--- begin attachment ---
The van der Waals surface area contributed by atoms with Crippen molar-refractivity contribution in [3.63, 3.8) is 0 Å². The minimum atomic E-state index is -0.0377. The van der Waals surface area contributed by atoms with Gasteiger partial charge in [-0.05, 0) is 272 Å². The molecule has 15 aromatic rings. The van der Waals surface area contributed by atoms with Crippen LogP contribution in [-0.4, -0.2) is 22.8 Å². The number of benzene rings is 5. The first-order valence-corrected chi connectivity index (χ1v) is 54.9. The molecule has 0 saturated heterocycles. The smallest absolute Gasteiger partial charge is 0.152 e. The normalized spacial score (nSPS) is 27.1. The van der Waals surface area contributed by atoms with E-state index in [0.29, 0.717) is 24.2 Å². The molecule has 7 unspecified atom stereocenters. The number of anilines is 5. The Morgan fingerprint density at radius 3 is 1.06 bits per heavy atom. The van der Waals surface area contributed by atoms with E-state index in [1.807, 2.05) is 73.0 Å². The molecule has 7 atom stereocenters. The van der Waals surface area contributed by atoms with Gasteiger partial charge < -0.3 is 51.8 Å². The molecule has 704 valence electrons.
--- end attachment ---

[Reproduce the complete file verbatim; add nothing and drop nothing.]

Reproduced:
The van der Waals surface area contributed by atoms with Crippen molar-refractivity contribution in [3.63, 3.8) is 0 Å². The minimum atomic E-state index is -0.0377. The van der Waals surface area contributed by atoms with Gasteiger partial charge in [-0.05, 0) is 272 Å². The molecule has 15 aromatic rings. The van der Waals surface area contributed by atoms with Crippen LogP contribution in [-0.4, -0.2) is 22.8 Å². The number of benzene rings is 5. The first-order valence-corrected chi connectivity index (χ1v) is 54.9. The molecule has 0 saturated heterocycles. The smallest absolute Gasteiger partial charge is 0.152 e. The normalized spacial score (nSPS) is 27.1. The van der Waals surface area contributed by atoms with E-state index in [0.29, 0.717) is 24.2 Å². The molecule has 7 unspecified atom stereocenters. The number of anilines is 5. The Morgan fingerprint density at radius 3 is 1.06 bits per heavy atom. The van der Waals surface area contributed by atoms with E-state index in [1.807, 2.05) is 73.0 Å². The molecule has 7 atom stereocenters. The van der Waals surface area contributed by atoms with Gasteiger partial charge < -0.3 is 51.8 Å². The molecule has 704 valence electrons.